UMCES in the Media

Palmer on Colbert Report

Thanks to cutting-edge research on today's most pressing environmental problems, we are developing new ideas to help guide our state, nation and world toward a more environmentally sustainable future.

Our researchers are recognized for their ability to explain today’s complex issues in ways that help non-scientists better understand our environment.

To reach an expert, contact Amy Pelsinsky at 410-330-1390 or apelsinsky@umces.edu.

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Southern Maryland News
2014-08-15

Sea nettles, the annoying stinging jellyfish that chase swimmers out of the waters of the Chesapeake Bay and its tributaries, are late in arriving this summer.

Cape Gazette
2014-08-14

On a steamy afternoon in July, teachers headed out to different areas in Lewes with tools in hand to measure the weather.

Jewish Times
2014-08-07

Baltimore's Inner Harbor received a failing grade this year for its lack of water quality, and the resources needed to improve it are as complex a network as the myriad waterways that comprise its

The Baltimore Sun
2014-08-06

The crisis may have eased in Toledo, but the toxic algae in Lake Erie that contaminated the water supply for 500,000 people in Ohio continues to plague lakes and rivers across the country, includin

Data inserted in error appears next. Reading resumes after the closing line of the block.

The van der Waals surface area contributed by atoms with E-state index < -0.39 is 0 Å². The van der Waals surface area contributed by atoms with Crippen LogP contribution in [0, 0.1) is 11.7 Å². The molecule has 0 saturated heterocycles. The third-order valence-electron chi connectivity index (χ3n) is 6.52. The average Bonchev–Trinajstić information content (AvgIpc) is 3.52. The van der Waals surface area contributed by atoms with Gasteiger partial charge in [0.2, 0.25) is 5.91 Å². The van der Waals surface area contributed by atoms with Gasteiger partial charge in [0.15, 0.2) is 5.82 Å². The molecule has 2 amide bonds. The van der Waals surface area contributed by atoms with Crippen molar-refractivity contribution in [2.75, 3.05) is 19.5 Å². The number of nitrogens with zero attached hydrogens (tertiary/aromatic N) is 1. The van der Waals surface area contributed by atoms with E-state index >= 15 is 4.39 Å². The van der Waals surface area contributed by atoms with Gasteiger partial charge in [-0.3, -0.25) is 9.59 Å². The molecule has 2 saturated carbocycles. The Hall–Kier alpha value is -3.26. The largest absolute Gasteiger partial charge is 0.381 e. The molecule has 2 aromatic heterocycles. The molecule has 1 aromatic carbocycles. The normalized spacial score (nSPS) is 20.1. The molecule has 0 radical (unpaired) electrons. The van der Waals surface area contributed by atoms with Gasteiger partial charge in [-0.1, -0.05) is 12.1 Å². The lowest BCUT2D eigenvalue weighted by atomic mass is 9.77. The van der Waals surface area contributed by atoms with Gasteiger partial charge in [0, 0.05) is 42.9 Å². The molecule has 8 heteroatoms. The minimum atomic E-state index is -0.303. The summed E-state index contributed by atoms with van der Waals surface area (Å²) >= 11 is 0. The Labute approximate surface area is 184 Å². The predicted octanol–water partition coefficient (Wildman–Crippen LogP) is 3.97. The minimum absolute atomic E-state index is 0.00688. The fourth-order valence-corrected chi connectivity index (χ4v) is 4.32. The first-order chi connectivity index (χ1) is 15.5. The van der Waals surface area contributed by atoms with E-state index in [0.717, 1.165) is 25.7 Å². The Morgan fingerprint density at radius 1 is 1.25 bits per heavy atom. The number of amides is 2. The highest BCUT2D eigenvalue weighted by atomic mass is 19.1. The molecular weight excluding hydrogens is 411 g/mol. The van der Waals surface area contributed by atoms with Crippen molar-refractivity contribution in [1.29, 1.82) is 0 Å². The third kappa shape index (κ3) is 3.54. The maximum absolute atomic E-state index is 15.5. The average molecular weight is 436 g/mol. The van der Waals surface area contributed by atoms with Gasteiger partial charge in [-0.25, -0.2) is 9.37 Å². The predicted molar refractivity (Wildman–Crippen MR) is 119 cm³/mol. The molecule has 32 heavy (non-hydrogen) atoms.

The Gazette
2014-08-06

For the past decade, the University of Maryland Center for Environmental Science has received an increase in data that has the potential to give scientists a better idea of the health of the Chesap

ABC News
2014-07-31

Along much of America's coasts, the type of flooding that is more annoying than dangerous has jumped more than fivefold in the last 50 years, the federal government reported Monday.

The Falls Church News Press
2014-07-31

Water quality has long been one of the measures of a community's health.

Chesapeake Bay Program
2014-07-30

Have you ever found yourself looking out at the boats dotting the Chesapeake Bay and wondering, "What kind of ship is that?" So have we!

Technical.ly Baltimore
2014-07-30

Scientists at IMET talked about their work farming the coveted bluefin tuna.

CBS Baltimore
2014-07-29

BALTIMORE (WJZ)— Nuisance flooding is the high water that swamps streets and sidewalks during storms. It's a growing problem for coastal cities.